Jen Adams (Belgium) – With a 2nd place finish in in China two weeks ago, the Crelan -Vastgoed Service rider shows his top 10 finish at CrossVegas 2015 was no fluke. He can start the season strong with a solid place in Las Vegas.
Kevin Pauwels (Belgium) – A former winner of the overall world cup title, the Marlux-Napoleon Games can be expected among the leaders in any race. His 5th place finish in 2015, and podium finish at the 2015 World Championships, shows he is never far from the action.
Thijs Van Amerongen (Netherlands) –Van Amerongen is part of the powerhouse Telenet-Fidea Team that enjoys starting the year in Las Vegas and always has good team results. Expect that streak to continue with this Dutch strong man.
Curtis White (USA) – A top 20 finish in CrossVegas 2015 and a strong road season behind him, expect a power performance from the Cannondale- Cyclocross World rider.
In any Tip Sheet, it’s worth mentioning a few who will not make the start line this year. 2013 & 2014 winner Sven Nys is now retired but still present on the sideline with his Telenet-Fidea Lions Team. Also missing is Lars Van der Haar, another previous winner of CrossVegas, who is recovering from tendonitis and resting for the long winter season ahead. Two-time CrossVegas winner, Ryan Trebon has hung up the bike over the summer in favor of retirement. Perhaps most prominent among non-starters is Mathieu Van der Poel, who is recovering from double knee surgery over the summer. While these strongmen will be absent, don’t expect a let up in the pace. World Cup series points are at stake and the prestige of winning the biggest cross race outside of Europe is a big motivator.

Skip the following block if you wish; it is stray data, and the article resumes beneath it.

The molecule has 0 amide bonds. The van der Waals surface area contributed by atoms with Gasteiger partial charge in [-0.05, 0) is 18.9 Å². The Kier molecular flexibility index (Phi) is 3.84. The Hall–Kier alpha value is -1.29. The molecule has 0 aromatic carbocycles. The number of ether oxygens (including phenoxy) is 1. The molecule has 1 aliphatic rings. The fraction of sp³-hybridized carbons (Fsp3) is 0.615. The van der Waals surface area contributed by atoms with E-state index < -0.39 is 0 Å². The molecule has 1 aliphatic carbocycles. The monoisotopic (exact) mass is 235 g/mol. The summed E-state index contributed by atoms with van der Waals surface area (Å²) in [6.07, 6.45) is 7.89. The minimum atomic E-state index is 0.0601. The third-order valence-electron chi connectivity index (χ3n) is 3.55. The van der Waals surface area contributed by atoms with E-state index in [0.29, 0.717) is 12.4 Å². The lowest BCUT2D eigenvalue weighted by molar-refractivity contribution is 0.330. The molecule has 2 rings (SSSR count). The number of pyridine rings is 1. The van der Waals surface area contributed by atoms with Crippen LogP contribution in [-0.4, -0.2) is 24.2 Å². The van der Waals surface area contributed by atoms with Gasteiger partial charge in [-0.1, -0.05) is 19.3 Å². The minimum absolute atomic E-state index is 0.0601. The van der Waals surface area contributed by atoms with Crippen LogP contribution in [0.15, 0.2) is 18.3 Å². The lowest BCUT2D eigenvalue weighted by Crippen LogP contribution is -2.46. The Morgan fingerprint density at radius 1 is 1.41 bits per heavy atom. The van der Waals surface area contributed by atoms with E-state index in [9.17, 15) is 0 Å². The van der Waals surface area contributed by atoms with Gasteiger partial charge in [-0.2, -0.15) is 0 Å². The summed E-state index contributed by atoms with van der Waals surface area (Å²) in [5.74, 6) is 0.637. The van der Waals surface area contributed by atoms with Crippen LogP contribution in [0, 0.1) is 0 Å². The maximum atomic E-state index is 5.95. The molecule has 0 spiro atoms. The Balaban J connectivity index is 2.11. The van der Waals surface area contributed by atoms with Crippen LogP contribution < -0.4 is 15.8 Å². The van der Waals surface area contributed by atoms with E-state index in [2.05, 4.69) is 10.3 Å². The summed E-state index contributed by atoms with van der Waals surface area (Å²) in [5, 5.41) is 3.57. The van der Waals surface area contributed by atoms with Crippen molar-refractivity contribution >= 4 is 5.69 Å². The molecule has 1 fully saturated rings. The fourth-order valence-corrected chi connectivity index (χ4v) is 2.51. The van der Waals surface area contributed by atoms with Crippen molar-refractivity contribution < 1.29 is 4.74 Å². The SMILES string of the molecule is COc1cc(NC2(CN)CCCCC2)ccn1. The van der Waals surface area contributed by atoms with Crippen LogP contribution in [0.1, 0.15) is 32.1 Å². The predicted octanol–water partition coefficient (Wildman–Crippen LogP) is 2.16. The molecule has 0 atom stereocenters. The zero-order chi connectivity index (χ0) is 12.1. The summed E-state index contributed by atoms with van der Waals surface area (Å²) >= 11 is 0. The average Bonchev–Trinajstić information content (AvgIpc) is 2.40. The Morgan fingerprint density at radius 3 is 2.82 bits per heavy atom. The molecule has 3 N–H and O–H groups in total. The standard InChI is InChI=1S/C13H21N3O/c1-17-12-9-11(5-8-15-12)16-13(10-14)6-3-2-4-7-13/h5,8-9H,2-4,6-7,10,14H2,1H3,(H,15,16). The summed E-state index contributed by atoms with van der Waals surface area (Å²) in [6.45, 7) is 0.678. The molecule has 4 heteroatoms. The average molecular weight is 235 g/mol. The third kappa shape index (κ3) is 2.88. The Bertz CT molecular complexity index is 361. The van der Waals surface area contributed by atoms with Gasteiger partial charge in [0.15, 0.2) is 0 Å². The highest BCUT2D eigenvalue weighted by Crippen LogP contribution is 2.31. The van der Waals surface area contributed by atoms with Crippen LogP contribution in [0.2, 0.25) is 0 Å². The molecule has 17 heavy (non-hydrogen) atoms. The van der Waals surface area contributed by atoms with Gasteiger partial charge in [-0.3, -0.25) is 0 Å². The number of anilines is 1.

Katerina Nash (Czech Republic) – Reigning champion of CrossVegas and a 3-time winner, there has perhaps never been a CrossVegas winner who made the grueling race look as easy as a pleasant ride in the park. The only time Nash has not stood on the CrossVegas podium in the event’s ten-year history was the single year she did not start. Looking for consistency, start with Nash.
Eva Lechner (Italy) – Now with the Luna team, Lechner took the 2nd place spot in the 2015 World Cup CrossVegas. The heavy course with the Velcro-like grass did nothing to slow down Lechner, so expect her to return with a vengeance.
Sanne Cant (Belgium) – Cant rounded out the CrossVegas podium in 2016 with her 3rd place finish. She charged hard through the 2016 season taking the European Champion title and the overall World Cup series title, but fell short at the World Championships with a third place finish. Her stated goal this season is to capture the one jersey that has eluded her – the rainbow jersey of World Champion. Her sprint finish at the Geraardsbergen race this past week shows her form is good.
Catherine Pendrel (Canada) – A relative newcomer to cross who shared the 2013 CrossVegas podium with her Luna teammate Nash. Coming from a season of mountain bike racing, you can expect a lot of power from her diminutive build.
Caroline Mani (France) – The French rider with the American Clement-Raleigh squad finished her 2016 season with a well-earned Silver medal at the World Championships. And opened her 2016 season account with a win in Rochester. Never count out Mani in a tough race like CrossVegas.
Katie Compton (USA) – Winner of the World Cup title two times, the top gun of America’s cross scene returns to CrossVegas. Expect her to return to her usual dominating style, especially if she gains a length or two on the others.
Katie Antonneau (USA) – Often called “the other Katie,” this one is from new crop of US cross racers. Fresh off a win in the season-opening race in Rochester NY, expect this young blood from the talent rich Cannondale – Cyclocross World Team to make her mark.
Maghalie Rochette (Canada) – Another Luna pro who has come on strong in a relatively short cross career who comes straight from a long mountain bike season. If her form carries through to CrossVegas, you can expect a strong finish.
Georgia Gould (USA) – No stranger to CrossVegas or the CrossVegas podium, you can expect both fireworks and a knack for making every race a fun event from Georgia.
Elle Anderson (USA) – The latest American rider to make the commitment to a European-based season, CrossVegas is one of her last races before departing for Europe. That means going out with a bang to score valuable points and prove to the Europeans she’s one to watch.